I decided I had perhaps overestimated our needs and in the interest of not totally cluttering up the boat with food bins made a few modifications to the original plan. Fifty pounds of flour was whittled down to 25. How much bread do we really need? A few packs of flat whole grain tortillas in the freezer will help stretch the bread supply. Forty pounds of rice was deemed excessive by Bob, who is not fond of it, so 20 pounds it is. One hundred cans of veggies became 80, not including all the dried beans. Then there are the 12 pounds of pasta, 20 pounds of that wonderful Colombian coffee, maybe more if I can find space, especially since I have discovered that delicious iced lattes are easily made out of the morning coffee leftovers. Mine are just as good as the ones they sell at Juan Valdez, a Colombian chain similar to Starbucks. Then there is the freezer full of meat. Plus soup mixes, tea mixes, powdered milk – just add the ship’s water, and cereals. Boxed wine, milk and juices.  We have 88 cans of dog food, 10 pounds of dehydrated dog food carefully saved from Puerto Rico that will rehydrate to 40 pounds of fresh food and 50 pounds of kibble. That’s more commercially prepared food than the dogs are used to, but they will have to adjust for the next couple of months.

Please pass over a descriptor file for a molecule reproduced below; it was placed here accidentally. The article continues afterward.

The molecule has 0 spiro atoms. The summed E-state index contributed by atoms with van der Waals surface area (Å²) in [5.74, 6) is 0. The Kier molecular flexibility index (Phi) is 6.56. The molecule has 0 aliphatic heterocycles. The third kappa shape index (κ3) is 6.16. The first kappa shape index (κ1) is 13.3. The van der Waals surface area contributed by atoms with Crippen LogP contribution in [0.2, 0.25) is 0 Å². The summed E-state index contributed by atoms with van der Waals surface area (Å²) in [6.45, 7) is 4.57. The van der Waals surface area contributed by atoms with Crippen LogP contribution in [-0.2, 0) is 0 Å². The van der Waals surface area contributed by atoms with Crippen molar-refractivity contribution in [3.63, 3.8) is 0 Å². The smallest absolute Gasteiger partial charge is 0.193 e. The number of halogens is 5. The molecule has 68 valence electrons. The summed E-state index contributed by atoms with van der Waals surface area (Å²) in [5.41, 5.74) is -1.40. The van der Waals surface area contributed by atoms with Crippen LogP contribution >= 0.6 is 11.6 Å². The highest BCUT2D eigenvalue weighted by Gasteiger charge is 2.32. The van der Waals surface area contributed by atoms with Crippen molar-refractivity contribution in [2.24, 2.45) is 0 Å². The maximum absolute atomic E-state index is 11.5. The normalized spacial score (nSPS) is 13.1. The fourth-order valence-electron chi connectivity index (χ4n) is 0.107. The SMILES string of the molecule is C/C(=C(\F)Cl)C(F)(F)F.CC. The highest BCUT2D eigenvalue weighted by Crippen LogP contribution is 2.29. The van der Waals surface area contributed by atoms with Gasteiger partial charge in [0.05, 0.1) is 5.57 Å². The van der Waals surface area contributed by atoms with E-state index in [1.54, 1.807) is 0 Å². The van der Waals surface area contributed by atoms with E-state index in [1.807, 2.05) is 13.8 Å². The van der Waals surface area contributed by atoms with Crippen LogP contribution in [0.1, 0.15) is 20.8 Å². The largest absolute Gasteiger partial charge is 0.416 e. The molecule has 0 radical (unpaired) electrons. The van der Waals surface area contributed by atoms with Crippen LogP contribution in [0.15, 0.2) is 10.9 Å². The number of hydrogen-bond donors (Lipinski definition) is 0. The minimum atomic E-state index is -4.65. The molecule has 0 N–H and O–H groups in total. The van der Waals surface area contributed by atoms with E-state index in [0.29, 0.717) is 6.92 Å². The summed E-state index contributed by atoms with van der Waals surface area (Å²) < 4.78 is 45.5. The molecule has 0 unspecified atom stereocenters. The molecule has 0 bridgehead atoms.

My time here in Cartagena has allowed for a supermarket run almost every day. I walk 6 blocks to the Carulla market, browse the aisles for clues in case I have forgotten something and carry back 2 bags loaded with goodies. We still have to make a last-minute run for eggs, fresh fruits, potatoes,veggies and more paper products. Plus a few of Bob’s vices. Fruit is the only area I may be lacking in after the fresh supply has dwindled. Other than dried fruit I did not purchase any more canned fruit because I find most of it tastes terrible and no one else aboard will eat it. Hopefully we can at least get some bananas or something.